In last week’s review of Yuya Ishii’s “The Tokyo Night Sky Is Always the Densest Shade of Blue,” I wrote that poetry-based Japanese films are rare — but here seems to be another: Toshimitsu Iizuka’s “Poetry Angel.” One more example and I’ll have a trend.
Made to commemorate the 10th anniversary of the Tanabe Benkei Film Festival in Wakayama Prefecture, the film itself is not poetic. Instead it’s a sweet-spirited, tug-at-the-heartstrings addition to that long list of local films about folks, young and not-so-young, finding their grooves through do-or-die competition in some sport or art.
This time the “sport” is poetry boxing, a real form of mano-a-mano verbal combat pitting two poets against each other, with judges deciding the winner. The dueling poets belong to five-person teams and the team that can grab the most individual victories wins.
|Rating||out of 5|
|Run Time||95 mins|
Before this contest begins, a rocky personal journey awaits our hero, Tsutomu Tamaki (Amane Okayama). The only son of a hard-working plum farmer, Tamaki spends his days whacking weeds and his evenings fiddling with a so-called novel he tells his parents (Shingo Tsurumi and Jun Miho) he’ll enter in a local contest. In reality, he is putting off the decision to either take over the family plum business or commit himself to his literary dreams.
He is also attracted to a girl who jogs past the farm but never glances in his direction. She is An Maruyama (Rena Takeda), a high school student who is similarly standoffish with her classmates but is a dedicated student at a boxing gym.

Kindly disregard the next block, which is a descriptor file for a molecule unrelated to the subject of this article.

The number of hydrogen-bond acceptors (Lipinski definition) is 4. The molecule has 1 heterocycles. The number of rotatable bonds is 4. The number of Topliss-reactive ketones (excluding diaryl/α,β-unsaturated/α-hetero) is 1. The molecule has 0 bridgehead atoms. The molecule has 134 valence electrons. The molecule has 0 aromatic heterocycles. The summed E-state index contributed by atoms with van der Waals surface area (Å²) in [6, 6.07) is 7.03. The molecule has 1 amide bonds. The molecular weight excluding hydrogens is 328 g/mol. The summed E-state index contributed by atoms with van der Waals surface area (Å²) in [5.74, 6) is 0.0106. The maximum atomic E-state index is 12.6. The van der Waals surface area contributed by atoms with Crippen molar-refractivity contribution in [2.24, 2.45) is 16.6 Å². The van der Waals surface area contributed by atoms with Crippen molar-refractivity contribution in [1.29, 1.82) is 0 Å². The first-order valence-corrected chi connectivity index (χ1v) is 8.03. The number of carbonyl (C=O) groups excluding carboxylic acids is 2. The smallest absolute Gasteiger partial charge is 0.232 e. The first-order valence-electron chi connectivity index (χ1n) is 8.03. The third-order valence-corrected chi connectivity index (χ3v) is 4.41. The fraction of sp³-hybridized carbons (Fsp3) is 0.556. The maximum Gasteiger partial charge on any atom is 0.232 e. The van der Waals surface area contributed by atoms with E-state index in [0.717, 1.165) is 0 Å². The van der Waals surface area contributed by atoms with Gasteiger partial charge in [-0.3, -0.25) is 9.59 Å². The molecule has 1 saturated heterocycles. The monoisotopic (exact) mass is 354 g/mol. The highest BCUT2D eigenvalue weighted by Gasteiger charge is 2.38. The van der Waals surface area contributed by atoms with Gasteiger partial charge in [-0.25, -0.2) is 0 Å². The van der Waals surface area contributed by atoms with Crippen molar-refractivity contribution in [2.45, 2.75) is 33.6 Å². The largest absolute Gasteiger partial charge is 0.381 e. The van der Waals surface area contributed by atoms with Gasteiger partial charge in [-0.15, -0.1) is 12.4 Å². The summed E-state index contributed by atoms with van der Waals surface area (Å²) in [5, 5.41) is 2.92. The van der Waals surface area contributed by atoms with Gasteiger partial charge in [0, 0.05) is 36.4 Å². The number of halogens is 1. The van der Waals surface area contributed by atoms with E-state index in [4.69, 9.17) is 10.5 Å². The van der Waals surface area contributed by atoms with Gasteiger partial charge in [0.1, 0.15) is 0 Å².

After Tamaki loses the contest (we see an elementary school kid and his mother celebrating the child’s victory as Tamaki looks on utterly crestfallen), he wanders into a recruiting session for a poetry boxing team. The eager-beaver coach (Akihiro Kakuta) delivers a stirring presentation, but manages to snag only four recruits, Tamaki among them.
Scripted by Iizuka, the film follows a well-worn genre path: The team trains hard but suffers a humiliating defeat to rivals from a girls’ high school. Tamaki, whose poem features weed-whacker sounds, is among the losers. Meanwhile, An learns that bashing a punching bag and an opponent in the ring are two punishingly different things.
But as the stories of Tamaki and An converge, through the offices of an elderly poetry boxer (Atom Shimojo) who is the girl’s kindly grandfather, the film goes its own idiosyncratic way to a less-than-foregone conclusion. An, it turns out, has a good reason for her silence, while Tamaki is not quite the self-deluded slacker he appears. And the team finds its expected groove, but its poems come from its members’ real lives, not a genre rule book.
For those who know Japanese poetry in only its haiku and other traditional forms, the film’s poetry-boxing matches will be a revelation. The best contestants emote with a verve and nerve alien to the “reserved Japanese” stereotype.
Granted, Tamaki and his teammates are the latest among the many lovable oddballs who populate domestic “human dramas” on big screens and small. But Takeda’s portrayal of An is fresh, appealing and, for a reason I can’t reveal, incredibly brave. Where others stumble and fall, she stumbles — and soars. A poetry angel indeed.